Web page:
The CMMI's GP2.1 requires a policy for each process area. Can a strategy serve as as a policy? What is the difference between a policy, an objective, and a strategy? Are they related?
An appropriate strategy should depict something that an organization"executes." It probably should relate to a set of goals that are "achieved"and objectives that are "met", and maybe even "mega-process" steps to meet them for a particular company, organization, or individual.
A policy doesn't have to be time-bound, but it should set expectations for the people involved in the execution of a strategy. For instance, the policy may be that employees are not to focus on ANYTHING but meeting a specific objective.For instance a company may have a goal to dominate the market in software for calibrating automobile engines. Their strategy for achieving that goal may be to 1) buy up all of the competition; 2) combine all of the best features of the software; 3) send every customer a $10,000 check. Their objectives could be 1) purchase all of the competitors close to home in year one, then the rest in North America in year two, and rest of world after that. They may also have and objective to raid the pension funds of the companies they buy so they have enough money to send each customer $10,000.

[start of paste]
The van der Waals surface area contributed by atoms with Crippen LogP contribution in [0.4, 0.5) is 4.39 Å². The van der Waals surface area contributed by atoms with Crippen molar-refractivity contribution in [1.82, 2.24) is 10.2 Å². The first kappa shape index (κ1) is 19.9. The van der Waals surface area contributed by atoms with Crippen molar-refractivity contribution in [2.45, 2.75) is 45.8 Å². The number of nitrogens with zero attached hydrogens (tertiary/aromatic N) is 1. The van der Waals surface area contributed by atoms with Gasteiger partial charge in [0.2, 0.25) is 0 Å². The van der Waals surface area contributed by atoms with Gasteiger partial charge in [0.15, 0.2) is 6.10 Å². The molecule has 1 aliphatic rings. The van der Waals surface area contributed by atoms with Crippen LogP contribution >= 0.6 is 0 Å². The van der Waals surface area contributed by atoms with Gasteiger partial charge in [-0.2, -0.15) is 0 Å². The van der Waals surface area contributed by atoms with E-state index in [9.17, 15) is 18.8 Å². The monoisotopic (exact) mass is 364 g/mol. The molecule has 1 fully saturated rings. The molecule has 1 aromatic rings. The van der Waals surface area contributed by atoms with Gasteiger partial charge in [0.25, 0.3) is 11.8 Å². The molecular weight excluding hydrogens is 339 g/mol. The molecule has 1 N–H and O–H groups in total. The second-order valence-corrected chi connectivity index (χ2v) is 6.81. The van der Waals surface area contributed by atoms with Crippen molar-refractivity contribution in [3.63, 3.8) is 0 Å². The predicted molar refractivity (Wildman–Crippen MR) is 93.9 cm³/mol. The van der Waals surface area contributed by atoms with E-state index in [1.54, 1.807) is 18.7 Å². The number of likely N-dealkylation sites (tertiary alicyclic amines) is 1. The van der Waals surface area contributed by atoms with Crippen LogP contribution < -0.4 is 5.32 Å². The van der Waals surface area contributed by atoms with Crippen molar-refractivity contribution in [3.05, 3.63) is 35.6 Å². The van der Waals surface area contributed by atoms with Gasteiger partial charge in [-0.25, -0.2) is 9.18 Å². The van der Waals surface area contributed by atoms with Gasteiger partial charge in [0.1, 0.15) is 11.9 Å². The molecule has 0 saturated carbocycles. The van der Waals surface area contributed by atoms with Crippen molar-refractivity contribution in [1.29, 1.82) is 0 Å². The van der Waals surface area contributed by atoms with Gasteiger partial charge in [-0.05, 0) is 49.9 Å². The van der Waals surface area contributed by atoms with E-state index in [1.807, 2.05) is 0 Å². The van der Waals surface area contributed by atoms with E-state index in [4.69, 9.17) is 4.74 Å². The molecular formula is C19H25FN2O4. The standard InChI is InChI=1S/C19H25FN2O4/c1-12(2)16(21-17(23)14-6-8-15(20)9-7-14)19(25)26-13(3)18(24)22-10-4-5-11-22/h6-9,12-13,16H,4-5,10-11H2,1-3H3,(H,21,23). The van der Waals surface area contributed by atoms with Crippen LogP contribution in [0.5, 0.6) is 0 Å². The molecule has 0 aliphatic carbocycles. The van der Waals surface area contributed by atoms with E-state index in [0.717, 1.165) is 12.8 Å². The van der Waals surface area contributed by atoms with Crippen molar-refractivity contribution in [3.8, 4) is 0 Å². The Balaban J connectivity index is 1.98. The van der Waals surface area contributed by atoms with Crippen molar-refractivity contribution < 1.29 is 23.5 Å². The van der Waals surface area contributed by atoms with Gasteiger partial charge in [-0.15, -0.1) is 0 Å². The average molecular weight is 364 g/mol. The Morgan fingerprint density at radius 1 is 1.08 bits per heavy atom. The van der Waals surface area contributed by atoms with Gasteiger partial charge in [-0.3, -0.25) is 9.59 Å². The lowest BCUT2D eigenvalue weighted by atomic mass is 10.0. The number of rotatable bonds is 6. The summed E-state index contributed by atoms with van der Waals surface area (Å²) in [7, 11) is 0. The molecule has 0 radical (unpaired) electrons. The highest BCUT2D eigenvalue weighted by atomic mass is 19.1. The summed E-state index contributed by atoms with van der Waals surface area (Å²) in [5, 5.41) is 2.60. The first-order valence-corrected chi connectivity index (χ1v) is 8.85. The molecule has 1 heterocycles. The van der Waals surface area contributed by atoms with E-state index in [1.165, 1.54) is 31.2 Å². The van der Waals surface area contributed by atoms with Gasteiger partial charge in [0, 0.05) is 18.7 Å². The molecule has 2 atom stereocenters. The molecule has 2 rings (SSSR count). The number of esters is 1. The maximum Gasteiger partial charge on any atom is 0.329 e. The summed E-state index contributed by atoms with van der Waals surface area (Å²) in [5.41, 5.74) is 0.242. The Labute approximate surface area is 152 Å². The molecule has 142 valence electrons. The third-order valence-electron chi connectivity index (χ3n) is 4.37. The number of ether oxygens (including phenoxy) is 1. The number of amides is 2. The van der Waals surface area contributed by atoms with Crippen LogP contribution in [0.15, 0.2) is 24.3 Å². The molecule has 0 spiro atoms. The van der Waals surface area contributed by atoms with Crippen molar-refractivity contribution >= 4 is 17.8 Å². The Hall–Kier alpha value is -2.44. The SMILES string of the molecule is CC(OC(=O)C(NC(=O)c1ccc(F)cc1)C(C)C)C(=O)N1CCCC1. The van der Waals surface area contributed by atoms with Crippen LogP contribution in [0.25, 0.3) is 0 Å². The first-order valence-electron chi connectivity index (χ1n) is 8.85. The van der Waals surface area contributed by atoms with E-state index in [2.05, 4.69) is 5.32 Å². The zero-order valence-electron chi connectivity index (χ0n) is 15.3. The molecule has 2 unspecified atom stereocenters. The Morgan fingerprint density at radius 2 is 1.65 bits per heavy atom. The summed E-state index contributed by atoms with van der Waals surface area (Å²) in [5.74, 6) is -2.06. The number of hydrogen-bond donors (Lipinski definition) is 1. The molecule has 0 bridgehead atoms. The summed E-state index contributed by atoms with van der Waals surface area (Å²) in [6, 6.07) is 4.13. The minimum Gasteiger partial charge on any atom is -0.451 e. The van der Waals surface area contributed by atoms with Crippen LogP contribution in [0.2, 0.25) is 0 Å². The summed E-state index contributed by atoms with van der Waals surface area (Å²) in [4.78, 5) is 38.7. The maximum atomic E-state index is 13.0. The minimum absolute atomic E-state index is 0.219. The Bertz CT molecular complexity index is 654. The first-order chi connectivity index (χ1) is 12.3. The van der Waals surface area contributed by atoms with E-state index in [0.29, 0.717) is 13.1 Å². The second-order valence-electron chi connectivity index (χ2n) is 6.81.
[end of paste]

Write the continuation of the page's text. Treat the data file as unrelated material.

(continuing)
If they meet objective 1 and 2, they have partly executed on the strategy,but not completely. They may or may not achieve their goals. It's possible they didn't meet their objectives because SOMEONE didn't adhere to the policy that they should ONLY work on meeting a specific objective. A lot of the employees, feeling a bit ethical and ashamed, decided that instead of raiding the pension funds of the competition, they helped each employee setup a IRA to help them with their retirement. The employees didn't adhere to the policy, therefore the objectives were not met, the goal was not achieved, and the strategy could not be executed.